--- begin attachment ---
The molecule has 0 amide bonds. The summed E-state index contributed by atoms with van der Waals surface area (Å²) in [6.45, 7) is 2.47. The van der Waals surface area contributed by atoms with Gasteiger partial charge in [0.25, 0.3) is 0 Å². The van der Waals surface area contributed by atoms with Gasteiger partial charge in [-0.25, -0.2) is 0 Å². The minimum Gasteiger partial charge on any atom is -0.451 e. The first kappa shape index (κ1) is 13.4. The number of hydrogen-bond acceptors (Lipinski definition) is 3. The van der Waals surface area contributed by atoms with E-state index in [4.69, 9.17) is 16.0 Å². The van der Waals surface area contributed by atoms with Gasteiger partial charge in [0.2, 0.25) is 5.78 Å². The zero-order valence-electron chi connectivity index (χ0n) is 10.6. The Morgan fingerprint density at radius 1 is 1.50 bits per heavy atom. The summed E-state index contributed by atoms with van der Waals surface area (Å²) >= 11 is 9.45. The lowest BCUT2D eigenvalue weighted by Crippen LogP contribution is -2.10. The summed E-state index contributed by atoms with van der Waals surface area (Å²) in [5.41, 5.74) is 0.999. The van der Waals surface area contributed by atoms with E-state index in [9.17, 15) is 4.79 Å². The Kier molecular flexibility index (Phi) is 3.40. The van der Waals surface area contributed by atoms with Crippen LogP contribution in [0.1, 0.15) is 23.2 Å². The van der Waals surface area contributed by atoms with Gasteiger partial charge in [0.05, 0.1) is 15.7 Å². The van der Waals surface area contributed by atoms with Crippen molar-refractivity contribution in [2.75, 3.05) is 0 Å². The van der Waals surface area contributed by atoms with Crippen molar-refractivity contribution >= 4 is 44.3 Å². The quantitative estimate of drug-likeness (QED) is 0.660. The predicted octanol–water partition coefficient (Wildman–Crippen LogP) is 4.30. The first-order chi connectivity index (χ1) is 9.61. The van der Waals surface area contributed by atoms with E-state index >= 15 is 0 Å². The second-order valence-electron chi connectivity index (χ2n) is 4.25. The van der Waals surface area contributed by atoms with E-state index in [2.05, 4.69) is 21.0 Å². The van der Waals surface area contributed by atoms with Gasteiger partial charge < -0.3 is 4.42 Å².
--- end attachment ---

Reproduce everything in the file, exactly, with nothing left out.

The molecule has 0 amide bonds. The summed E-state index contributed by atoms with van der Waals surface area (Å²) in [6.45, 7) is 2.47. The van der Waals surface area contributed by atoms with Gasteiger partial charge in [0.25, 0.3) is 0 Å². The van der Waals surface area contributed by atoms with Gasteiger partial charge in [-0.25, -0.2) is 0 Å². The minimum Gasteiger partial charge on any atom is -0.451 e. The first kappa shape index (κ1) is 13.4. The number of hydrogen-bond acceptors (Lipinski definition) is 3. The van der Waals surface area contributed by atoms with E-state index in [4.69, 9.17) is 16.0 Å². The van der Waals surface area contributed by atoms with Gasteiger partial charge in [0.2, 0.25) is 5.78 Å². The zero-order valence-electron chi connectivity index (χ0n) is 10.6. The Morgan fingerprint density at radius 1 is 1.50 bits per heavy atom. The summed E-state index contributed by atoms with van der Waals surface area (Å²) >= 11 is 9.45. The lowest BCUT2D eigenvalue weighted by Crippen LogP contribution is -2.10. The summed E-state index contributed by atoms with van der Waals surface area (Å²) in [5.41, 5.74) is 0.999. The van der Waals surface area contributed by atoms with E-state index in [9.17, 15) is 4.79 Å². The Kier molecular flexibility index (Phi) is 3.40. The van der Waals surface area contributed by atoms with Crippen LogP contribution in [0.1, 0.15) is 23.2 Å². The van der Waals surface area contributed by atoms with Gasteiger partial charge in [0.05, 0.1) is 15.7 Å². The van der Waals surface area contributed by atoms with Crippen molar-refractivity contribution in [2.75, 3.05) is 0 Å². The van der Waals surface area contributed by atoms with Crippen molar-refractivity contribution >= 4 is 44.3 Å². The quantitative estimate of drug-likeness (QED) is 0.660. The predicted octanol–water partition coefficient (Wildman–Crippen LogP) is 4.30. The first-order chi connectivity index (χ1) is 9.61. The van der Waals surface area contributed by atoms with E-state index >= 15 is 0 Å². The second-order valence-electron chi connectivity index (χ2n) is 4.25. The van der Waals surface area contributed by atoms with E-state index in [2.05, 4.69) is 21.0 Å². The van der Waals surface area contributed by atoms with Gasteiger partial charge < -0.3 is 4.42 Å².